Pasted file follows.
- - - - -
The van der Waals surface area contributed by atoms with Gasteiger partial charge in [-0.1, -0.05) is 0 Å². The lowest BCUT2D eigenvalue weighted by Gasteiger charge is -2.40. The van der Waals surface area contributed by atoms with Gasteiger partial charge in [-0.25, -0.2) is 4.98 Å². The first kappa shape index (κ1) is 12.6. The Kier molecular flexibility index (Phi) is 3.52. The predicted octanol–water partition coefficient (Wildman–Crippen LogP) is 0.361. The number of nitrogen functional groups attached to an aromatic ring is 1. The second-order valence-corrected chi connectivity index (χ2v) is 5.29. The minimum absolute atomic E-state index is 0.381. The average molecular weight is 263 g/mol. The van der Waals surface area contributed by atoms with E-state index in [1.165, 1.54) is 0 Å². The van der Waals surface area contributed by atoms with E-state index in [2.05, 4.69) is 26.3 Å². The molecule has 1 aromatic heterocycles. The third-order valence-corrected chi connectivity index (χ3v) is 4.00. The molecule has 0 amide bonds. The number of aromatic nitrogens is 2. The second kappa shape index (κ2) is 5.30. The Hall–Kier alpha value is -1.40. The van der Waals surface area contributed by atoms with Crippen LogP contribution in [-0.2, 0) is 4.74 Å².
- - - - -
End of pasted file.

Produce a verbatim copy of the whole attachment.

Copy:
The van der Waals surface area contributed by atoms with Gasteiger partial charge in [-0.1, -0.05) is 0 Å². The lowest BCUT2D eigenvalue weighted by Gasteiger charge is -2.40. The van der Waals surface area contributed by atoms with Gasteiger partial charge in [-0.25, -0.2) is 4.98 Å². The first kappa shape index (κ1) is 12.6. The Kier molecular flexibility index (Phi) is 3.52. The predicted octanol–water partition coefficient (Wildman–Crippen LogP) is 0.361. The number of nitrogen functional groups attached to an aromatic ring is 1. The second-order valence-corrected chi connectivity index (χ2v) is 5.29. The minimum absolute atomic E-state index is 0.381. The average molecular weight is 263 g/mol. The van der Waals surface area contributed by atoms with E-state index in [1.165, 1.54) is 0 Å². The van der Waals surface area contributed by atoms with E-state index in [2.05, 4.69) is 26.3 Å². The molecule has 1 aromatic heterocycles. The third-order valence-corrected chi connectivity index (χ3v) is 4.00. The molecule has 0 amide bonds. The number of aromatic nitrogens is 2. The second kappa shape index (κ2) is 5.30. The Hall–Kier alpha value is -1.40. The van der Waals surface area contributed by atoms with Crippen LogP contribution in [-0.2, 0) is 4.74 Å².